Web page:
The plan after finishing Crash was to run the new Marvel Ultimate Alliance 3 content with Chris, but I foolishly forgot that I had uninstalled the game some time ago.
So instead I decided to start playing Spyro 2: Ripto's Rage. Welcome to the magical world of Avalar, where we've been summoned to toast a new threat. And naturally, with new challenges comes and expanded arsenal.
First off, apologies once more for the audio balancing. It will be fixed in the next recording.
In the original version of Spyro 2, when a player achieves 100%, they unlock a version of the superflame power up that already exists in the game, except that it is a permanent upgrade. This benefit extends to all future runs as long as the 100% save game data exists. Naturally, this was carried over into the remake. I was hesitant to keep going with it for the sake of showing off the game better, but I ultimately think it's okay play with superflame, since I can talk about what is made easier with that ability.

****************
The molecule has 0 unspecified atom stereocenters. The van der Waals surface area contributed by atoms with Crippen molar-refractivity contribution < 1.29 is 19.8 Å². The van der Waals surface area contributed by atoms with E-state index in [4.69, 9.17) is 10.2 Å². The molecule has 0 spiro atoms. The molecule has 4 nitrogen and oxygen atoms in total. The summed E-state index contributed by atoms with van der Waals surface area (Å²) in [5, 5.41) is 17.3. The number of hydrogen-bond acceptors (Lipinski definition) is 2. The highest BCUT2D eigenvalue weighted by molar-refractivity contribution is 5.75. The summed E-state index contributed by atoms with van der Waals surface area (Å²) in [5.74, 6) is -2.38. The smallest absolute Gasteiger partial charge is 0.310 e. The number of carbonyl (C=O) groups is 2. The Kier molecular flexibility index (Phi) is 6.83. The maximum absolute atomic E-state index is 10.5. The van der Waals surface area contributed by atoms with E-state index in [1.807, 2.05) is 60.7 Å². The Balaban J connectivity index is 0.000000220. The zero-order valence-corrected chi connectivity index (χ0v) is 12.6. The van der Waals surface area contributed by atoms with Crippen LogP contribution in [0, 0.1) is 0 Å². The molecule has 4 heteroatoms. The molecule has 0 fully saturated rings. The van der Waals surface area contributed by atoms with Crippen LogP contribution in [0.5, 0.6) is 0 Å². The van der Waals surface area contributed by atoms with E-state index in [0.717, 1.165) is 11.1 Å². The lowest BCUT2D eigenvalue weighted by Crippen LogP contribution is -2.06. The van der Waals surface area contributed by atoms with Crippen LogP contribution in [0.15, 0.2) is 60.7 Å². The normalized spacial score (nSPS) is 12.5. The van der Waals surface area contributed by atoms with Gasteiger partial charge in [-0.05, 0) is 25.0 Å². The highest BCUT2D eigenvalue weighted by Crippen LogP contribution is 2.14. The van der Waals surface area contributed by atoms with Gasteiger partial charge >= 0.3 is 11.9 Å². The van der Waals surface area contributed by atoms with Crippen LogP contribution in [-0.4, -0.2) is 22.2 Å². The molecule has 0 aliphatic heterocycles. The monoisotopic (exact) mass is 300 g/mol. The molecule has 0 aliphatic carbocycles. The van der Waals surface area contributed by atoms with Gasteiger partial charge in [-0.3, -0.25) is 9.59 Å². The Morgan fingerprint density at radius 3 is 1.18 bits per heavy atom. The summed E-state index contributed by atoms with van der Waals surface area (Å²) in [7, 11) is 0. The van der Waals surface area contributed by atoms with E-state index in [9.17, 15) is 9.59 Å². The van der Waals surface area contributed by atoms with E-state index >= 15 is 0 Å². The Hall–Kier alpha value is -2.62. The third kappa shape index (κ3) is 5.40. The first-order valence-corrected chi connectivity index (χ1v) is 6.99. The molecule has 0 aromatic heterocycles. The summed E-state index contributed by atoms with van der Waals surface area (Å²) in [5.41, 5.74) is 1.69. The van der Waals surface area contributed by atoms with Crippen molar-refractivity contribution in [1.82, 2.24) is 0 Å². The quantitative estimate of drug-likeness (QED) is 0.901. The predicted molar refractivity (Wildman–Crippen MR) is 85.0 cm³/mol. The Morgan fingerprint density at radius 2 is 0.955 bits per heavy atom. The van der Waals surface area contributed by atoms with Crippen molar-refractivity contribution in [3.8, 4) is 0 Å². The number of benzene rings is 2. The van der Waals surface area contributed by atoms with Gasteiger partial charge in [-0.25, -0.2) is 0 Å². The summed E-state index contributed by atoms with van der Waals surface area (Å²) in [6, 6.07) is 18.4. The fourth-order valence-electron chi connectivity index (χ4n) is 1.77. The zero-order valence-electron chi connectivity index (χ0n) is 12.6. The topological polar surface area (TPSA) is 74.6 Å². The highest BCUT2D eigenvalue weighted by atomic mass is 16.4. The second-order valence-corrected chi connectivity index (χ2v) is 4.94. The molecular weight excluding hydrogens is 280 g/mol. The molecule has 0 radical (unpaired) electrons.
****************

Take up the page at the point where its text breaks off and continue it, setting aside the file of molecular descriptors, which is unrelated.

The glitch I was talking about in this episode was the Double Jump Glitch, which I was able to find references to on the Spyro wiki. I never knew its name growing up, just that it helped me complete challenges and find secrets that I clearly wasn't supposed to be able to find without abilities I didn't have. I'll miss it, but I understand why they didn't bother trying to bring it over in the Reignited Trilogy.
Aside from that, I want to call attention to the scene with Elora after beating Glimmer. Comparing the scene in the original version below to the reignited version(timestamp), there's no change in lines. The key difference is in the delivery. There's a slight bite to the original that conveys that both Spyro and Elora are still not quite friends since they only just met. This edge is softened in the new performances, which give off an impression that they immediately hit it off. Neither interpretation is bad, but one of those extremely slight details that I can't help but pick up on since I've played this game so many times.
Of course, I would be remiss if I didn't also point out how much better the intro cutscene looks in the new remake when compared to the original below, since the animators, modelers, and actors have much more to work with. But it's not just in higher quality models, either. The use of cinematography and camera work adds so much more to the reignited version of the scene than there was in the original.
All criticisms aside, Toys for Bob did excellent work in re-imagining both the Spyro and Crash trilogies, and they should be commended for that.